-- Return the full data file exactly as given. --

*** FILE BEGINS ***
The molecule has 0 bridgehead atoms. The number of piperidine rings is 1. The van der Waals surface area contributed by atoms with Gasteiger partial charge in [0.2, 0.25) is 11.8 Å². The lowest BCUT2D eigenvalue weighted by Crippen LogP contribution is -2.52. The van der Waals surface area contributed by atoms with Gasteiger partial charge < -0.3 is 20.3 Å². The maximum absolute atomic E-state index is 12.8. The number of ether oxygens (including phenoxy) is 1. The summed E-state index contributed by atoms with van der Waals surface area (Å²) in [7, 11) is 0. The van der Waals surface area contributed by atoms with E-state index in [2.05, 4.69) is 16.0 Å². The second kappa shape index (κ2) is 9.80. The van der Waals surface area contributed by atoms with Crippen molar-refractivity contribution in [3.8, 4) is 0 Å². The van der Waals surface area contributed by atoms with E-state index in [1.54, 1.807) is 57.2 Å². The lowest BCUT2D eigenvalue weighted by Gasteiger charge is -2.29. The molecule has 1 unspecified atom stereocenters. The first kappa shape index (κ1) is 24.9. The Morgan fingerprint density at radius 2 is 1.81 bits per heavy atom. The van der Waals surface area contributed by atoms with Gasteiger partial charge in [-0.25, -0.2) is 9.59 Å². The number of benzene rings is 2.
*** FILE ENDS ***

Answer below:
The molecule has 0 bridgehead atoms. The number of piperidine rings is 1. The van der Waals surface area contributed by atoms with Gasteiger partial charge in [0.2, 0.25) is 11.8 Å². The lowest BCUT2D eigenvalue weighted by Crippen LogP contribution is -2.52. The van der Waals surface area contributed by atoms with Gasteiger partial charge < -0.3 is 20.3 Å². The maximum absolute atomic E-state index is 12.8. The number of ether oxygens (including phenoxy) is 1. The summed E-state index contributed by atoms with van der Waals surface area (Å²) in [7, 11) is 0. The van der Waals surface area contributed by atoms with E-state index in [2.05, 4.69) is 16.0 Å². The second kappa shape index (κ2) is 9.80. The van der Waals surface area contributed by atoms with Crippen molar-refractivity contribution in [3.8, 4) is 0 Å². The van der Waals surface area contributed by atoms with E-state index in [1.54, 1.807) is 57.2 Å². The lowest BCUT2D eigenvalue weighted by Gasteiger charge is -2.29. The molecule has 1 unspecified atom stereocenters. The first kappa shape index (κ1) is 24.9. The Morgan fingerprint density at radius 2 is 1.81 bits per heavy atom. The van der Waals surface area contributed by atoms with Gasteiger partial charge in [-0.25, -0.2) is 9.59 Å². The number of benzene rings is 2.